After the Warriors get an offensive rebound off of a missed free throw, they see Thompson matched up against the much slower Nikola Jokić. Thompson gets Jokić up in the air with a pump fake, which gives him all the space he needs to drive inside for the slam dunk — a rare sight for the Splash Brother who prefers to score mostly from the perimeter.

Durant dishes out another assist from the low post, where he often gets favorable matchups against smaller defenders. The Warriors do an excellent job of using off-ball screening to get Durant mismatches on the low post, where he receives the ball and has several options open to him.

At the same time, Thompson nudges his defender toward Kevon Looney’s screen, breaks free, and receives the pass from Durant for an open three. This action is very difficult for defenses to stop, since they often have to pick their poison — a Durant jumper down low, or a Thompson three from the perimeter.

The Warriors specialize in immediately pushing the pace after giving up a basket. After Jokić scores, the Warriors immediately take advantage of a lumbering Nuggets defense by passing the ball just slightly ahead of Durant. The Nuggets scramble to stop Durant’s parade toward the rim — but Thompson has stationed himself in the left corner, ready to receive Durant’s kick out pass, and the sequence ends with the Nuggets wondering where they went wrong.

Durant’s interaction with Curry is already deadly with one of them handling the ball, but it is equally deadly during off-ball screening actions and interchanges. With Draymond Green handling the ball, Durant and Curry come together, forcing the defenders to be cognizant as to which course of action to take. Curry’s simple curl and dive inside allows Durant to pop out, and while the defender does his best to stick to Durant, that slight moment of hesitation allows Durant to bury the three.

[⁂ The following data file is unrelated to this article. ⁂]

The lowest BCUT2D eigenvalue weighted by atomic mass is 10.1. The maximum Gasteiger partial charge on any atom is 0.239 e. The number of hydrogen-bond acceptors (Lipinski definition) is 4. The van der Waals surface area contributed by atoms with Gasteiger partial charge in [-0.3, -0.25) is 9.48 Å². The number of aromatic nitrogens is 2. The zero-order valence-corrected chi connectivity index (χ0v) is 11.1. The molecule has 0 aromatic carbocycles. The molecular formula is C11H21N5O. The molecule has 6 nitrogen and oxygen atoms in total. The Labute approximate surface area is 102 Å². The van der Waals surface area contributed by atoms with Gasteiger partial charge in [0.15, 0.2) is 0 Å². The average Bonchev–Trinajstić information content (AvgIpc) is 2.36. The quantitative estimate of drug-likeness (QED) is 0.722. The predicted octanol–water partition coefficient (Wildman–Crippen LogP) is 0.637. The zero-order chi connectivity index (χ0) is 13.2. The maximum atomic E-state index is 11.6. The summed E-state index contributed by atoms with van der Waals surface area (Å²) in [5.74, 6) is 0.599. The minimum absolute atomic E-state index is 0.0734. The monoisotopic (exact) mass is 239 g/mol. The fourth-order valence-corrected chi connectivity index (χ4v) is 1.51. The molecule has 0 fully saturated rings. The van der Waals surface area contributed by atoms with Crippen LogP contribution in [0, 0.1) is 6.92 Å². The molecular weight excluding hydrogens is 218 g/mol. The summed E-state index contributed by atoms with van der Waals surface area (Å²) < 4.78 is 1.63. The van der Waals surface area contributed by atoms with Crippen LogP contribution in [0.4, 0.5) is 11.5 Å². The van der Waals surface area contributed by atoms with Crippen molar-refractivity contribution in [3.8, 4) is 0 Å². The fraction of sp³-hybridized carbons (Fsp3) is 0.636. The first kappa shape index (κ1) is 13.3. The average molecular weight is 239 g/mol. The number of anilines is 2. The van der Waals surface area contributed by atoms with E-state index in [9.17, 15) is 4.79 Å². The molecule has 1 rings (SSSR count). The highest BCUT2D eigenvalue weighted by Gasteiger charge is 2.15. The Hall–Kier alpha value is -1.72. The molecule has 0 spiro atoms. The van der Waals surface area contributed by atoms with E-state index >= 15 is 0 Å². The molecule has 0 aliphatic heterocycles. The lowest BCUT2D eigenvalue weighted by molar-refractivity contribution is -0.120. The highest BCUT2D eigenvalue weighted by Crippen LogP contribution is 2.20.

Curry’s first three of the game takes advantage of his knack for catching defenders off-guard with his off-ball stop-and-go movement. Watch Murray in this sequence, who is guarding Curry. Looney encounters trouble inside, with Murray thinking that the Warriors’ offense has completely bogged down. But he loses track of Curry, who suddenly zips toward the corner to provide pressure release for Looney. With Murray scrambling to keep up, Curry knocks down the wide-open corner shot.

Durant’s ability to score on his own is often taken for granted, due to how he makes it look so easy. His uncanny ability to dribble like a guard is a huge aspect of his scoring prowess. In this sequence, a quick crossover allows him to blow past his defender, allowing him to put in a tough floater over Jokić.

Due to Steve Kerr’s philosophy of off-ball movement and screening, the Warriors rarely run the pick-and-roll. But when they do, it often involves Curry, who is absolutely deadly both as a scorer and as a distributor in the pick-and-roll. After several off-ball screens, Looney goes up to screen for Curry, who drives inside and draws several defenders onto him. This leaves Looney wide-open to roll toward the rim, and Curry’s exceptional bounce pass makes it way to Looney for an easy dunk.

Of course, an offensive explosion from the Warriors wouldn’t be complete without a deep pull-up three from Curry. In response to a corner three from the Nuggets, Curry buries one from way beyond the arc and kills the excitement of the home crowd.

As if to respond to his fellow superstar’s three-point shot, Durant also goes up for a three after the Warriors get the offensive board. When both him and Curry are on their absolute A-games offensively, the fact that the other team is also playing well on that end is rendered moot.